Foggo on Mary Prince
Mary Prince Day to replace Somers Day
Somers Day is to be renamed Mary Prince Day after a once enslaved Bermudian who became a hero of the abolitionist movement in Britain.
The legislation, which was tabled yesterday, will also move the Bermuda Day holiday from the last Friday in May to the Friday before the final Monday of May.
Bermuda Day was switched in 2017 in a bid to cut absenteeism when the public holiday fell before a weekday.
But it had to be moved last year to keep it closer to the United States Memorial Day holiday, an opportune long weekend for the island to court tourists.
Lovitta Foggo, the community minister, said the commemoration of Mary Prince, created a national hero in 2012, was “symbolically important”.
She added that the two-day Cup Match holiday’s link to the emancipation of the enslaved in 1834 had been enshrined in its first day, Emancipation Day.
The second day of the Cup Match holiday was named after Admiral Sir George Somers, who ran aground in Bermuda on July 28, 1609, which led to the permanent British settlement of the island.
It was a one-off official holiday in 1931, and incorporated into the two-day Cup Match public holiday in 1947.
The amendment, which will come into effect on January 1 next year, deleted his name from the date and substituted “Mary Prince Day”.
Ms Foggo told the House of Assembly that Ms Prince was “recognised on the world stage for the crucial role she played in the abolishment of slavery throughout the British Empire”.
Her autobiography, The History of Mary Prince, published in 1831, was a first-hand account of the brutality of slavery in Bermuda.
Ms Foggo said she recognised there were “some who will not be in favour of this change”.
“It is an unfortunate reality that because of our country’s history of racial discord that some Bermudians do not always see the history that celebrates the accomplishments and contributions of black Bermudians as belonging to them also.”
She added: “I think it is important to note that the history of Sir George Somers and the founding of Bermuda does not belong to white Bermudians alone — it is the history of all Bermudians.
“Likewise, the history of Emancipation and more importantly abolition does not belong to black Bermudians alone. It too is the history of all Bermudians.”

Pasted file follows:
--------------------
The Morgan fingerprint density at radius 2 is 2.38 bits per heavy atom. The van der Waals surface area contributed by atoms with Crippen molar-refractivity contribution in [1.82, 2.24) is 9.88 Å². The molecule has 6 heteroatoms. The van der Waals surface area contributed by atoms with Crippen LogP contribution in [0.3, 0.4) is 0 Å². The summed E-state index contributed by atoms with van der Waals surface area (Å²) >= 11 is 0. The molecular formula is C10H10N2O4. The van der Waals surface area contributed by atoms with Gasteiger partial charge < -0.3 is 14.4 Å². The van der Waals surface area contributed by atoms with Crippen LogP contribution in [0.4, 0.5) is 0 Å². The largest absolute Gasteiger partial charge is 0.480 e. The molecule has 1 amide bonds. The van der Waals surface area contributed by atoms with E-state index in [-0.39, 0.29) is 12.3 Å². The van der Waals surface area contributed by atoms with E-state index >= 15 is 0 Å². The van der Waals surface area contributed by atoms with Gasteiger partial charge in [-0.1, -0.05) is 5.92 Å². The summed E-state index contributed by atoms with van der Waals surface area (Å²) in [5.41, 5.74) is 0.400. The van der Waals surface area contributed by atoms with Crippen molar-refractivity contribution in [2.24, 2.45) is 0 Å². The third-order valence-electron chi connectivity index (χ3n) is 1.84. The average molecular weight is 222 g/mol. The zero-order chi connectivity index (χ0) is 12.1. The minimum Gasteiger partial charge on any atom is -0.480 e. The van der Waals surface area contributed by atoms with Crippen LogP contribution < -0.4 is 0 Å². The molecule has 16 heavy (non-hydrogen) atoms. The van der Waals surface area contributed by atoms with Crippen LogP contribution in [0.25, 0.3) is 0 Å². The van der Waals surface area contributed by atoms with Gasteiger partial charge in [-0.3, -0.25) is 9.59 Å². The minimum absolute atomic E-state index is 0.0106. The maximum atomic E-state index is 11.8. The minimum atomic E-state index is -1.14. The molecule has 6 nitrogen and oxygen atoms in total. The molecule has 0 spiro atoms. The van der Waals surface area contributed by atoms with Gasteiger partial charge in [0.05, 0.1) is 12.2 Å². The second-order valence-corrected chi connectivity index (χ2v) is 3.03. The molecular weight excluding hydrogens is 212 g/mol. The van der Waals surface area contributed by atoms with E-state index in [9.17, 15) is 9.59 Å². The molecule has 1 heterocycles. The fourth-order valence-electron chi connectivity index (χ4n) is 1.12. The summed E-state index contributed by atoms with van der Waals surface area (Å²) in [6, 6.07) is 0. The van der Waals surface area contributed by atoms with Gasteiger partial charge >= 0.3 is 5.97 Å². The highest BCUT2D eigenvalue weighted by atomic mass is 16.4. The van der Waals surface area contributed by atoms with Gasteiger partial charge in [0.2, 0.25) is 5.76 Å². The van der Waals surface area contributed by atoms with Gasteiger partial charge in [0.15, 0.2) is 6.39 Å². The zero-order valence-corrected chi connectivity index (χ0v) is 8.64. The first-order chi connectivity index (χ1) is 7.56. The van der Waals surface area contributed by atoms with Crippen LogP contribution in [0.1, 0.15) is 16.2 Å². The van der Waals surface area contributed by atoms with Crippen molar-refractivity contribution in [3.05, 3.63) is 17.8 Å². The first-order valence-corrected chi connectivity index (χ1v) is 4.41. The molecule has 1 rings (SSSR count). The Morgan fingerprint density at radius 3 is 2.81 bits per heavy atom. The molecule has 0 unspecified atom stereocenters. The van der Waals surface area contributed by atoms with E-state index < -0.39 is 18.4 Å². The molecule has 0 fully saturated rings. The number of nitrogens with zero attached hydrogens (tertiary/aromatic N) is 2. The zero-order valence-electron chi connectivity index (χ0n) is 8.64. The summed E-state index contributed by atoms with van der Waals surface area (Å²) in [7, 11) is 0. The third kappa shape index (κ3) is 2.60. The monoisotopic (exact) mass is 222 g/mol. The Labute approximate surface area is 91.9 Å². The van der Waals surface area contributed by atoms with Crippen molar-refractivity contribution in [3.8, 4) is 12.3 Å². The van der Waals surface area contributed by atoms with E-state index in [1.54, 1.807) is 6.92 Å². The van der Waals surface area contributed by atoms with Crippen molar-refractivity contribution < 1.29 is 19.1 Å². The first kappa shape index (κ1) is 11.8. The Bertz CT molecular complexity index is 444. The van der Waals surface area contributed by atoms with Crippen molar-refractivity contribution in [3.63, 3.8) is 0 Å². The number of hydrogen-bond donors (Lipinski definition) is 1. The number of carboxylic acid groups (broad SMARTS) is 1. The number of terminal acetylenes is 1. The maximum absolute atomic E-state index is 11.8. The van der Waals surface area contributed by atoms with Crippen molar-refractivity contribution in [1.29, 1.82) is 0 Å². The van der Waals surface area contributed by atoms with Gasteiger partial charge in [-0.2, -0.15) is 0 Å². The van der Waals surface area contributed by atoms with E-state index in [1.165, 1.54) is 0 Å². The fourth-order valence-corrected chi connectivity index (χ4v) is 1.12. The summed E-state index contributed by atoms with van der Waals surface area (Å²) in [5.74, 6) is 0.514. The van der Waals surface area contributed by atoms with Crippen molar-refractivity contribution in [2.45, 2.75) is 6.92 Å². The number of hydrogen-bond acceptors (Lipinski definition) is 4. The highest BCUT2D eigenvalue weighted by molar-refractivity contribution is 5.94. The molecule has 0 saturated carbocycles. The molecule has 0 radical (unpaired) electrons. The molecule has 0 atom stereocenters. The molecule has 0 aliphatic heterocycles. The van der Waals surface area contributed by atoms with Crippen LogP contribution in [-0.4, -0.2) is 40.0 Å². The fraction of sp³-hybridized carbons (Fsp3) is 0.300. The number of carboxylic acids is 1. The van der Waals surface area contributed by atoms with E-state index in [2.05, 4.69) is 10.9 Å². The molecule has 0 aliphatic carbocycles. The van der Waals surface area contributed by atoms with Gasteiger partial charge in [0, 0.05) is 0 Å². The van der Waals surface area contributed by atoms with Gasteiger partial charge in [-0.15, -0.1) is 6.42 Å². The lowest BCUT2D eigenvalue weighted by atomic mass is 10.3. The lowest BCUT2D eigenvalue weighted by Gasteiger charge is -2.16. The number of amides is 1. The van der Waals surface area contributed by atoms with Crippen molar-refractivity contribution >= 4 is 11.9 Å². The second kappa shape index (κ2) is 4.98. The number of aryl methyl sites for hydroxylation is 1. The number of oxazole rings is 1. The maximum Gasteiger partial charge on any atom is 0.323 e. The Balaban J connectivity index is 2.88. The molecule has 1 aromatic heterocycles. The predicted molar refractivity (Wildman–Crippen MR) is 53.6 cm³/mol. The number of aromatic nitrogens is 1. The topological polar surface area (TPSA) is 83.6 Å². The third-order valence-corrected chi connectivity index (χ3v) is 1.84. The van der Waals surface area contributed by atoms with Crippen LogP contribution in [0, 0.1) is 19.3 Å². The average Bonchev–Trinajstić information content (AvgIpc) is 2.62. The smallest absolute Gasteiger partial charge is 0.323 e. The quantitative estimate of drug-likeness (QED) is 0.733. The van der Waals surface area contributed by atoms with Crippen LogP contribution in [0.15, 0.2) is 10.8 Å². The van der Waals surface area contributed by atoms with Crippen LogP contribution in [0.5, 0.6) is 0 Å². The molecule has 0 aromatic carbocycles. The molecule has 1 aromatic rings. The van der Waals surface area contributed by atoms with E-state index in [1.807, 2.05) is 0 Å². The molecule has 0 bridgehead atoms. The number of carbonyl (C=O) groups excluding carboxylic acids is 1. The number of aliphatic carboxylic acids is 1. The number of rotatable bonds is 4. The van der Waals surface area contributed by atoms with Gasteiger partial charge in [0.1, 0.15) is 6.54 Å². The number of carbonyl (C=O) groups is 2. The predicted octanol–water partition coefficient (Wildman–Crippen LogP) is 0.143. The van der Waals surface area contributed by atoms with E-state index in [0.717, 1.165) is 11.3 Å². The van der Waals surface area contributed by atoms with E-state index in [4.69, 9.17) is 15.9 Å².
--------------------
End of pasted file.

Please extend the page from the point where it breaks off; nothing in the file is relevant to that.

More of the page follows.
The move was backed by Progressive Labour Party backbenchers Christopher Famous and Rolfe Commissiong, who had called for the change.
Mr Famous, who started to petition for the name change in August 2018, said he was “very proud to see this come to fruition”.
He added: “It is time for historical truths to be told. Mary Prince led the fight for the freedom of enslaved Africans throughout the Caribbean.
“It is only fitting that we recognise her during our Emancipation celebrations.”
Mr Commissiong praised Mr Famous’s campaign to remove Sir George from the calendar.
He said: “Without his advocacy for the removal of Sir George Somers, it would never have created the space for what I was advocating — having Mary Prince honoured that day”.
Mr Commissiong added that Ms Prince was “a witness to history and a major figure in the liberation movement”.
He said her book “refuted the perverse notion, perpetuated by white historians such as Terry Tucker, that slavery in Bermuda was benign”.
Mr Commissiong added: “Some would say that in certain quarters of Bermuda, that misrepresentation of the past still has currency. Bermuda never had a plantation economy, not from want of trying during the earliest days of settlement.
“But that in and of itself, as Prince demonstrated, did not mean the conditions that existed then were benign for those who were enslaved.
“This was Prince’s greatest gift to us in Bermuda today.”
• To read Lovitta Foggo’s ministerial statement in full, click on the PDF under “Related Media”
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